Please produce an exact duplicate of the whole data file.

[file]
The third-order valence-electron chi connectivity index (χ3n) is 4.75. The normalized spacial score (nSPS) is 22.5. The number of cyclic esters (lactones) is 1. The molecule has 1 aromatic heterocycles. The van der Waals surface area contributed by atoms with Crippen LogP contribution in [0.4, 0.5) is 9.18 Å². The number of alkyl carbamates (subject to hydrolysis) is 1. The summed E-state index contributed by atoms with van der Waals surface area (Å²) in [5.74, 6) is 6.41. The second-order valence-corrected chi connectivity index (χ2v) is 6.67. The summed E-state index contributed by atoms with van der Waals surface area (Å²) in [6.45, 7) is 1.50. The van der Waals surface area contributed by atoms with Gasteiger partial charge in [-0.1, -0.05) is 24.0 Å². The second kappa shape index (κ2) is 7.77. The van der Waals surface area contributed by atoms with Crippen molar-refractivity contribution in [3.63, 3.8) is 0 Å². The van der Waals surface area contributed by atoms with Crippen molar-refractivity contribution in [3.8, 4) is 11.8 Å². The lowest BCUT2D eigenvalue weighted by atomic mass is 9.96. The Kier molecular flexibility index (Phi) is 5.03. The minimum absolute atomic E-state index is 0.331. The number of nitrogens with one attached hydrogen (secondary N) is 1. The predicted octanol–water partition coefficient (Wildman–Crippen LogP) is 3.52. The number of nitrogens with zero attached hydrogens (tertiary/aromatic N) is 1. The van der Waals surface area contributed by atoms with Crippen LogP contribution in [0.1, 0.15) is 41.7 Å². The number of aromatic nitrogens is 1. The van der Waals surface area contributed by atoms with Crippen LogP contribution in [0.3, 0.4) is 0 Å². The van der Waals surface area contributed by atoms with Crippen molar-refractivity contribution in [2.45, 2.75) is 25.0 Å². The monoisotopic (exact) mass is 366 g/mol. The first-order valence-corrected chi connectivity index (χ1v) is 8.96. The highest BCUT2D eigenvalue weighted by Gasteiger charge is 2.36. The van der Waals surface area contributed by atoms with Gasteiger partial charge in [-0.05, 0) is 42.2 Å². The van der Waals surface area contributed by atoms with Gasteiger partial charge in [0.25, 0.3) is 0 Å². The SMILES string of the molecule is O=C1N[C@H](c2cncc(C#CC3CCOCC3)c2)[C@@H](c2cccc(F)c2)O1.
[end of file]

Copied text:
The third-order valence-electron chi connectivity index (χ3n) is 4.75. The normalized spacial score (nSPS) is 22.5. The number of cyclic esters (lactones) is 1. The molecule has 1 aromatic heterocycles. The van der Waals surface area contributed by atoms with Crippen LogP contribution in [0.4, 0.5) is 9.18 Å². The number of alkyl carbamates (subject to hydrolysis) is 1. The summed E-state index contributed by atoms with van der Waals surface area (Å²) in [5.74, 6) is 6.41. The second-order valence-corrected chi connectivity index (χ2v) is 6.67. The summed E-state index contributed by atoms with van der Waals surface area (Å²) in [6.45, 7) is 1.50. The van der Waals surface area contributed by atoms with Gasteiger partial charge in [-0.1, -0.05) is 24.0 Å². The second kappa shape index (κ2) is 7.77. The van der Waals surface area contributed by atoms with Crippen molar-refractivity contribution in [3.63, 3.8) is 0 Å². The van der Waals surface area contributed by atoms with Crippen molar-refractivity contribution in [3.8, 4) is 11.8 Å². The lowest BCUT2D eigenvalue weighted by atomic mass is 9.96. The Kier molecular flexibility index (Phi) is 5.03. The minimum absolute atomic E-state index is 0.331. The number of nitrogens with one attached hydrogen (secondary N) is 1. The predicted octanol–water partition coefficient (Wildman–Crippen LogP) is 3.52. The number of nitrogens with zero attached hydrogens (tertiary/aromatic N) is 1. The van der Waals surface area contributed by atoms with Crippen LogP contribution in [0.1, 0.15) is 41.7 Å². The number of aromatic nitrogens is 1. The van der Waals surface area contributed by atoms with Crippen LogP contribution in [0.3, 0.4) is 0 Å². The van der Waals surface area contributed by atoms with Crippen molar-refractivity contribution in [2.45, 2.75) is 25.0 Å². The monoisotopic (exact) mass is 366 g/mol. The first-order valence-corrected chi connectivity index (χ1v) is 8.96. The highest BCUT2D eigenvalue weighted by Gasteiger charge is 2.36. The van der Waals surface area contributed by atoms with Gasteiger partial charge in [-0.05, 0) is 42.2 Å². The van der Waals surface area contributed by atoms with Gasteiger partial charge in [0.25, 0.3) is 0 Å². The SMILES string of the molecule is O=C1N[C@H](c2cncc(C#CC3CCOCC3)c2)[C@@H](c2cccc(F)c2)O1.